6) If it had been in place, would we have been able to move towards women priests and bishops - a controversial issue without broad agreement across the communion.
7) It hands the right of veto to the Lambeth Conference, the Primates meeting, the Anglican Consultative Council and the Standing Committee (an elected body from the ACC and the Primates)
8) Cultural interpretations of scripture could be over-ruled in favour of the Anglican council’s interpretation. In all humility we need to recognise that Scripture is always interpreted culturally. Remember how recently we had slavery in this country, apparently with scriptural backing. As I said at the beginning, each church faces different cultural challenges and must prayerfully respond in ways which may be different.
Three important questions
We should feel at liberty to ask questions of the Covenant. Here are three but I’m sure there are many more.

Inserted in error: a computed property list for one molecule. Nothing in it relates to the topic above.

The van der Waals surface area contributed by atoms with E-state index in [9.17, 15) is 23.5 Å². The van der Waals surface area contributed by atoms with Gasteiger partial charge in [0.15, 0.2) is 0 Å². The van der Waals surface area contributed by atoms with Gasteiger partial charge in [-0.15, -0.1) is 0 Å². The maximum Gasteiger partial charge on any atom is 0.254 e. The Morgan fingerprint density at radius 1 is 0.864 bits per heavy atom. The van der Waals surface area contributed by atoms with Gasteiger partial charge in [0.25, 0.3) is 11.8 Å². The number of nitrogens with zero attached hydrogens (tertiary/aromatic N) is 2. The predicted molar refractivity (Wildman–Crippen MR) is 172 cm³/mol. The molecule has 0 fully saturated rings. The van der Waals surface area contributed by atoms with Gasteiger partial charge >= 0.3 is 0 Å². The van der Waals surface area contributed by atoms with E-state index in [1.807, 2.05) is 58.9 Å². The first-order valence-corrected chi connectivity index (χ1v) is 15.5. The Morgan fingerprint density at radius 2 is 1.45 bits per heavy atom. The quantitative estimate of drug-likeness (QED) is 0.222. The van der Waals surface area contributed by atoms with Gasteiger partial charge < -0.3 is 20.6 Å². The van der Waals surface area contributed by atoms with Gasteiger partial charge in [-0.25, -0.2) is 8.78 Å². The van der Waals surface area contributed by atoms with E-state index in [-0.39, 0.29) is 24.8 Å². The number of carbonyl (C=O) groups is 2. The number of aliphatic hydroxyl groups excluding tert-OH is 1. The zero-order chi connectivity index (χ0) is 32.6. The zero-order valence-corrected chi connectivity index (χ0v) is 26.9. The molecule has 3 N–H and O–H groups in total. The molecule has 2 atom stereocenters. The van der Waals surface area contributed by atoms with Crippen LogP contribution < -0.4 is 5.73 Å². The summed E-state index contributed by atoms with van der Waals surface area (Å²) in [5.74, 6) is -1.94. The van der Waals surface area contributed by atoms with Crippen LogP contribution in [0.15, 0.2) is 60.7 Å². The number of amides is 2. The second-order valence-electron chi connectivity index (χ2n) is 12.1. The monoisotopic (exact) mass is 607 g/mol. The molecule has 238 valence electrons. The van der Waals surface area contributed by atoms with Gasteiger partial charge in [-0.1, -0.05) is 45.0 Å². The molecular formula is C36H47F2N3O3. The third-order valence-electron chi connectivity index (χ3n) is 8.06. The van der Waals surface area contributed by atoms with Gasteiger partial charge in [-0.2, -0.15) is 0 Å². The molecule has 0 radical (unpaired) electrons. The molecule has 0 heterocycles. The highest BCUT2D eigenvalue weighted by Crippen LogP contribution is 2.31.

1) What recognition is there of scripture, reason and tradition (and experience)? These are the foundations of Anglicanism, yet most of these arguments have broken out because some areas of Anglicanism have put too much emphasis on one foundation.
2) What might have happened to the debate about women priests and bishops if the Covenant had already been in place?
3) At a time when our western culture is rejecting anything remotely hierarchical, is this yet one more impediment to God’s mission by making the Anglican church even more hierarchical than it already is?
What happens if we reject it?